Local business owners are attracted to the growth in Maury County
Business is booming in Maury County, where a number of startups have set up shop in recent years, drawn by lower rents, a calmer pace of life and a welcoming community that embraces all things local.
Here are some recent arrivals that call Maury County home.
Take the look and feel of a brewery or distillery – large open spaces, an industrial vibe, customers relaxing in the front while work takes place in the back – then translate it to the manufacturing of tobacco pipes, and you basically have BriarWorks in Columbia.
BriarWorks began in Nashville in 2012 as a pipe-making wholesaler, creating a handcrafted product sold in small batches to retailers worldwide.
“They’re production pipes, but they have a lot more attention to detail and it’s a higher quality than your typical factory pipe,â€ says Pete Prevost, company president.
Because so few pipe manufacturers operate in the U.S., BriarWorks began attracting visitors interested in seeing the workshop.
So in 2018, BriarWorks moved into a 1940s building on Main Street in Columbia “to create more of a destination for our factory,â€ Prevost says.
Now, in addition to the manufacturing space, BriarWorks has a 2,000-square- foot pipe-and-cigar lounge that includes a walk-in humidor and draft beer for sale.
“There’s been exciting growth happening in Maury County the last few years, and we want to be a part of it,â€ Prevost says.
Shelly Snyder started Sweet Bakes in 2014 as a home-based bakery selling to coffee shops in Nashville. She soon took her product on the road in a 40-year-old converted camper and made her first appearance in Maury County at the Columbia Farmers Market in 2016.
Snyder says she was warmly welcomed by the community, and a year later established a permanent home for Sweet Bakes now on Trotwood Avenue, where she produces a variety of doughnuts, cakes, cookies and the popular Vanilla Cake Pops.
“We loved this area so much that it seemed natural to continue to build and grow our business here,â€ Snyder says. “There’s something special about this community. It’s very authentic and genuine. We made connections with many of the other local businesses, and they were so open to helping us grow our business. It just felt like this was the best place for us to be.
“It’s nice to have family traditions, like getting together for Saturday morning doughnuts,â€ Snyder says. “We’re seeing a lot of families coming to Maury County, and we want to help them start their own traditions.”
Hay Long Hall
They are making a joyful noise once again at Hay Long Hall in Mt. Pleasant. The former Episcopalian church building, which dates to the 1890s, has been transformed into an entertainment venue and community gathering space.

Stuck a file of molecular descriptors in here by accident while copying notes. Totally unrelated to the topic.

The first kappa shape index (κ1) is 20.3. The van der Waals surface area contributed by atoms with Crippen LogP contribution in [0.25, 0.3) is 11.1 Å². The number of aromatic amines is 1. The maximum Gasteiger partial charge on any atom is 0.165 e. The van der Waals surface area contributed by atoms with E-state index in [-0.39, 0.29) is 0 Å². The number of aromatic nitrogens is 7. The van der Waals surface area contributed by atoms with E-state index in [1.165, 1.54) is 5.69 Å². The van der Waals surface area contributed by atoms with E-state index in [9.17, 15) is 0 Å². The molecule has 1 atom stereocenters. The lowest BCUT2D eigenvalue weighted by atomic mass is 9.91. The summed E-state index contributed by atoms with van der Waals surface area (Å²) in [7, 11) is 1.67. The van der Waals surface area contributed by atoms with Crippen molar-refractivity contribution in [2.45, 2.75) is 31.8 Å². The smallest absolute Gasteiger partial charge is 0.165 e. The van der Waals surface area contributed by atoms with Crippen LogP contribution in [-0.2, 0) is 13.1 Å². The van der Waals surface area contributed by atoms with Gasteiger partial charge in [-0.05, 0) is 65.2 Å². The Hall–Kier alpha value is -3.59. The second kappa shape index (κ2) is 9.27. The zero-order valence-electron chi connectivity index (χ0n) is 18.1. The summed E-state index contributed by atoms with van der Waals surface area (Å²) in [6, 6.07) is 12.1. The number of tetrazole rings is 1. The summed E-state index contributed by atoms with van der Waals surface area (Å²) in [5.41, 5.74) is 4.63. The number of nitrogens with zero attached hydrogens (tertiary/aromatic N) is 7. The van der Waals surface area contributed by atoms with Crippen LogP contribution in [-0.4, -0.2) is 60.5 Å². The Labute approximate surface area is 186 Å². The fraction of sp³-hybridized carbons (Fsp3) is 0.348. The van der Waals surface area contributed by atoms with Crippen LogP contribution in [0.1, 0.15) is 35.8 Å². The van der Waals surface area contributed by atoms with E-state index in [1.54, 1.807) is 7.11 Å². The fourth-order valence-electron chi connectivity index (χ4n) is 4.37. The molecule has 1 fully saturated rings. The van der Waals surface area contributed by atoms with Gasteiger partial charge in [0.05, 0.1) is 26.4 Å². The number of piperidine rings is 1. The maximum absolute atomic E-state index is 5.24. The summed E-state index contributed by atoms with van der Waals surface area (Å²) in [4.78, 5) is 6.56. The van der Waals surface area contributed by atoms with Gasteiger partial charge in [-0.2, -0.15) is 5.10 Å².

Owner Michelle Morgan says she “instantly fell in loveâ€ with the building when she first saw it, and quickly envisioned its potential as a place for live music. A few events were held at the venue in 2018, followed by the official grand opening on March 1 of this year.
“Most downtown residents can walk to Hay Long Hall and hear amazing talent of all genres,â€ she says. “My intention is to bring in every style and background of music.”
In addition to regular concerts and open-mic singer-songwriter showcases, Hay Long Hall is used for weekly movie nights and is available for weddings and other events.
“Maury County has provided me with everything I’ve needed to be able to grow as an entrepreneur here,â€ Morgan says. “There’s something very wonderful about a community coming around and participating in your dreams and being a part of it.”
Spring Hill Bakery
Folks in Spring Hill no longer have to go over the river and through the woods to get a taste of the food served at grandmother’s house. That’s because handmade bread and other baked goods are now easily available at Spring Hill Bakery.
“We make the comfort-food sort of baking that reminds you of your childhood. Cookies, cinnamon rolls, muffins – the things they always had for you at grandma’s house,â€ says owner Sarah Gonzalez, who takes her role in making rolls so seriously that she goes by the nickname, The Bread Lady.
Gonzalez began baking with her family as a child, so it was only natural that she wanted to turn this lifelong passion into a full-time profession. She started it as a home-based business in 2015, then moved into a small house on Hardin Alley in Spring Hill that she converted into a bakery in 2018.
“We landed in exactly the right spot for our business. It’s an older house, so it speaks to the nostalgia of what we do,â€ Gonzalez says. “I treat this like it’s my own house, and I get to enjoy having people come in and eat cake with me. I’m just really grateful for the opportunity to be able to serve the community the way we do.”